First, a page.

Listen to the Weirdos on the Mall

Stuart Vyse
Jun 9, 2016 · 4 min read
The Reason Rally, June 4, 2016.

Four times in my life I’ve traveled to Washington DC to join with other Americans in the expression of unpopular views. The first was in October of 1967, when, as a 16-year-old high school student, I went to the March on the Pentagon, a large demonstration against the War in Vietnam. The second was the 1969 Vietnam Moratorium to end the war, and the third was a 2005 protest against the War in Iraq.

My most recent trip to DC was on June 4 for the 2016 Reason Rally, a celebration of life without gods. It was a relatively small festival of people who call themselves atheists, non-believers, free thinkers, secularist, and humanists. After hearing a dramatic speech by David Silverman, President of American Atheists, many of us felt better about just owning our beliefs and not sugarcoating them. We’re atheists. Plain and simple. We don’t believe in gods.

If you had been at those four rallies and marches over a period of 50 years, you would have noticed something they all had in common. Many of the people looked weird, unconventional, and probably unlike the people you know back home — no matter where home might be.

The March on the Pentagon was attended by clergy, Vietnam veterans, Dr. Benjamin Spock, and the singers Peter, Paul, & Mary. But there were also hippies, Yippies, socialists, communists, and anarchists. Marijuana smoke floated above the reflecting pool, and the Yippie leader Abbie Hoffman, assisted by poet Allen Ginsberg, chanted in an effort to end the war by levitating the Pentagon building. It was a ragtag group of ’60s people who had only one thing in common: opposition to an immoral war.

At the Reason Rally this past weekend, there were crazy costumes, placards, and funny t-shirts. People of all genders sported piercings and pastel colored hair, and I met a nice woman with the words “Ardent Atheist” tattooed in big letters across her chest.

As strange as they were, the people at all four of these gatherings on the National Mall had something else in common: they were right.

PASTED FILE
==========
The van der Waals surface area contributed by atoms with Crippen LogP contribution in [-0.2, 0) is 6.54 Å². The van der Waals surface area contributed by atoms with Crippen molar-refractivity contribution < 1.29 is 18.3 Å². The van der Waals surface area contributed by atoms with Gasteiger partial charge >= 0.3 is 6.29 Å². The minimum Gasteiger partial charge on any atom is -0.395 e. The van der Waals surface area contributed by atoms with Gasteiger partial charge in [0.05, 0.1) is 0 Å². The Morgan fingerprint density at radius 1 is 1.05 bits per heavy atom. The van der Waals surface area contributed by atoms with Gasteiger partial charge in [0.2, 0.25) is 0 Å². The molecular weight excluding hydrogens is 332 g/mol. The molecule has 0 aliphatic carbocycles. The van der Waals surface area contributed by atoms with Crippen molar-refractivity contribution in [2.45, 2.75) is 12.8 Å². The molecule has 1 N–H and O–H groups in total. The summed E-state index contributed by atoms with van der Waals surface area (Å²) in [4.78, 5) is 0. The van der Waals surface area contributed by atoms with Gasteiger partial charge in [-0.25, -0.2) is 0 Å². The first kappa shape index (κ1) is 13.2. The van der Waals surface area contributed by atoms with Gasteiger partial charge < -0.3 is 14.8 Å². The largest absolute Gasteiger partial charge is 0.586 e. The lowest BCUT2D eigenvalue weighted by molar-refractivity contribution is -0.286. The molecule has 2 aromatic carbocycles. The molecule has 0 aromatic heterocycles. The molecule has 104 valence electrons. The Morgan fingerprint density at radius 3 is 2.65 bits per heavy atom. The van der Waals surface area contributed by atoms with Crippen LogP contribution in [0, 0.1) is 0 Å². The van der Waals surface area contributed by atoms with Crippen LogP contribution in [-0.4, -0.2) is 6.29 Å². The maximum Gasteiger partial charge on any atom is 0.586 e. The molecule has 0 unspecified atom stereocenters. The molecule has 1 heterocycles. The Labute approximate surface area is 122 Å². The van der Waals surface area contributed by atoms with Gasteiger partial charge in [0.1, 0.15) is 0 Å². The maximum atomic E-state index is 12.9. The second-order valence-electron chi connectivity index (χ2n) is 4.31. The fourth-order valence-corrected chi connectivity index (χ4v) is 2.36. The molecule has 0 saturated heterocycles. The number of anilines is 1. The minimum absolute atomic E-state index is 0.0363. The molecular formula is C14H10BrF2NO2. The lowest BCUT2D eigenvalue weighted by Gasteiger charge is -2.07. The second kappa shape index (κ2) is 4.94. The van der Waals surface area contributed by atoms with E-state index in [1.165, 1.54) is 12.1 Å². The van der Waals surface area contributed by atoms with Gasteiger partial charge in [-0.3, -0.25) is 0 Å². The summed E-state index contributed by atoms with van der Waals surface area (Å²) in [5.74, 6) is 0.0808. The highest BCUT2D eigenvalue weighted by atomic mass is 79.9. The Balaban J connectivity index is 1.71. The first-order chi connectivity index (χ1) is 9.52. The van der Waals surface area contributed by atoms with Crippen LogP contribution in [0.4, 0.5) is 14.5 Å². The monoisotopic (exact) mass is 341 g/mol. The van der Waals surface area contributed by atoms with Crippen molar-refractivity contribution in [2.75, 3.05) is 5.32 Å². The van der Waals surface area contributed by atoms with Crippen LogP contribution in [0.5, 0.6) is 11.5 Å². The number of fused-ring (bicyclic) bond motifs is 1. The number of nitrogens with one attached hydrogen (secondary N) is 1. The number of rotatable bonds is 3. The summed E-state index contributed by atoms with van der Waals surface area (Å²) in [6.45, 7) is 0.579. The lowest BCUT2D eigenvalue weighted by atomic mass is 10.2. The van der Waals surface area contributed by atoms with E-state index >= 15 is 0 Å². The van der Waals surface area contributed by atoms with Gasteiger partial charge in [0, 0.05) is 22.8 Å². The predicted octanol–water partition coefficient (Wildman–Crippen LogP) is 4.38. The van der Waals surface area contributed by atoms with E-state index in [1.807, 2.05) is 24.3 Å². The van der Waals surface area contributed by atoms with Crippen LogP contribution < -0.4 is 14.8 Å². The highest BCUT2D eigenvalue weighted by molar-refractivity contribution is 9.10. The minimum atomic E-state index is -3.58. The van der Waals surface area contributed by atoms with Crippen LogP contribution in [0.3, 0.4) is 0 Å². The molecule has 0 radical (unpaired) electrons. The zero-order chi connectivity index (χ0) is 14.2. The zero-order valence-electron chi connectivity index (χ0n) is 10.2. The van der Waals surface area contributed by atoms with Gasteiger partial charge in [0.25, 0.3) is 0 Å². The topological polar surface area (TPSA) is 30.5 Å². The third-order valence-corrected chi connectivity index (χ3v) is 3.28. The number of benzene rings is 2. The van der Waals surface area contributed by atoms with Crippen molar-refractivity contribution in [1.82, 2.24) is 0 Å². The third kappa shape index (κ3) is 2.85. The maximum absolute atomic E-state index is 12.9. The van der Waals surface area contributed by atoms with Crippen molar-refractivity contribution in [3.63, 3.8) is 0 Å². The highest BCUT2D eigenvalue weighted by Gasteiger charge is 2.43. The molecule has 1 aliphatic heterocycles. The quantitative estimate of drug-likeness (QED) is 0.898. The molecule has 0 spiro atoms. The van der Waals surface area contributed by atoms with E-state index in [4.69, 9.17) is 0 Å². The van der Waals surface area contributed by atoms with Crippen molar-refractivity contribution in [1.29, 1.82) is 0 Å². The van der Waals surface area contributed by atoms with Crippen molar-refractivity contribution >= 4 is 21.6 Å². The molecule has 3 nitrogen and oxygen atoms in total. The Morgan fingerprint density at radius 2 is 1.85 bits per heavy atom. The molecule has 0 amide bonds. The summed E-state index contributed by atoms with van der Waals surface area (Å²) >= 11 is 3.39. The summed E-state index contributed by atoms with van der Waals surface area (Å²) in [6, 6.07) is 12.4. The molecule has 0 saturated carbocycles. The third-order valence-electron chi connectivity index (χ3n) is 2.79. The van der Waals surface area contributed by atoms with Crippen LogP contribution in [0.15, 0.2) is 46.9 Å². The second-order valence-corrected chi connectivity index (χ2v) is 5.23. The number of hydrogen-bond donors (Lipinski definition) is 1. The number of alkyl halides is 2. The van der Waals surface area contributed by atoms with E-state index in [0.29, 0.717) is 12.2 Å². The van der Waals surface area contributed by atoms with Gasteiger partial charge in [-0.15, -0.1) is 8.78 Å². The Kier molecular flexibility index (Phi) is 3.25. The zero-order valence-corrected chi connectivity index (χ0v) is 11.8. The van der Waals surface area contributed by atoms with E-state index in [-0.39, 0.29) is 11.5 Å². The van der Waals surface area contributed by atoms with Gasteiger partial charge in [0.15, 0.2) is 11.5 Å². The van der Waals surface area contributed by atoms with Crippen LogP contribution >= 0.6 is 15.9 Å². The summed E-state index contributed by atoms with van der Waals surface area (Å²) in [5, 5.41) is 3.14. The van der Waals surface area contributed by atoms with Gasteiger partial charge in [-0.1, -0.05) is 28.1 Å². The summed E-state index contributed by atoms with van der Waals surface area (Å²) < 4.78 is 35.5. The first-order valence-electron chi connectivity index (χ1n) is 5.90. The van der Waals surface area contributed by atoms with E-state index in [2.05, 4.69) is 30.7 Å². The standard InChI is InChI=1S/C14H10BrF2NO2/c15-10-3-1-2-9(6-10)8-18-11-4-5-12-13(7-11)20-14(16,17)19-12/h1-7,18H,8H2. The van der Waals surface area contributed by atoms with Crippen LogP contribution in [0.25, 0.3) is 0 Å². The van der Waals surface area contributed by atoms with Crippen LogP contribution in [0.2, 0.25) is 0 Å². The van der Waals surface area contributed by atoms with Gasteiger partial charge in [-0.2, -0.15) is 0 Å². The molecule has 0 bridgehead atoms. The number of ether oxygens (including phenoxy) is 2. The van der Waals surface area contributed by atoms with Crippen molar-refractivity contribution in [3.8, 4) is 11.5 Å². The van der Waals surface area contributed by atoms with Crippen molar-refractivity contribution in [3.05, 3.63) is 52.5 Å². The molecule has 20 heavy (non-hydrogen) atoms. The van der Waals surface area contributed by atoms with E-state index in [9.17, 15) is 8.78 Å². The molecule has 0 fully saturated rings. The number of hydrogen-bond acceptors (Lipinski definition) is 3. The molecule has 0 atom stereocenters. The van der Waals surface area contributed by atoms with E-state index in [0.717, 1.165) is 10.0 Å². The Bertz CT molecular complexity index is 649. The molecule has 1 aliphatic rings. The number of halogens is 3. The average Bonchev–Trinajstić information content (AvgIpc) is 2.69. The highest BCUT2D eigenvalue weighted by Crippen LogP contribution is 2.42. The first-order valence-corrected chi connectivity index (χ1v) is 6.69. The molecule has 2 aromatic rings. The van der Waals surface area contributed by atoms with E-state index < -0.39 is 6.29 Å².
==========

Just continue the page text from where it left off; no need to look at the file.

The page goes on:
Decades later there is little dispute that United States intervention in Vietnam was a horrible mistake based on a false “Domino Theory” of communist expansion. If President Lyndon Johnson had listened to the weirdos on the mall in 1967, there would be 38,000 fewer names on the wall of the Vietnam Veterans Memorial, and countless Vietnamese would also have lived.

The same is true of the War in Iraq. Today, the remaining presidential candidates are doing everything they can to distance themselves from the decision to engage in a devastating unprovoked attack that produced worldwide instability. Once again, the weirdos were right.

The fight for a world of reason and science has not been won. It is still taboo to admit you’re an atheist. There is not a single openly atheist member of Congress, and although there is growing acceptance of non-believers, a recent Gallup poll showed that only 58 percent of Americans would vote for a well-qualified presidential candidate who was an atheist.

It’s hard to convince people give up religion, but I am hopeful that history will show we atheist weirdos were the harbingers of a more rational world.

Putting aside the god question, I was proud to be counted among the participants in the Reason Rally because we have so many other beliefs in common. Embracing science and reason produces many positive outcomes. Based on the reactions of the crowd to the speakers, I can assure you that atheists are strong supporters of:

• LGBT rights

• Women’s reproductive rights

• Efforts to curb global warming

• The use of vaccines and other science-based medical practices

• Religious freedom for all — not just for atheists

Donald Trump was a very unpopular person at the Reason Rally.

To be sure, all the weirdos on the mall are not prophets. Perhaps I’ve just been lucky with the movements I’ve chosen. But two things are probably true:

1. Many important ideas start out being unpopular.

2. Unconventional people are more willing to express unpopular ideas.

Often it is the iconoclast, the weirdo, the person who is not a slave to fashion, who is willing to stand up and say what needs to be said.

So don’t shun the weirdos. Listen to them. Become one.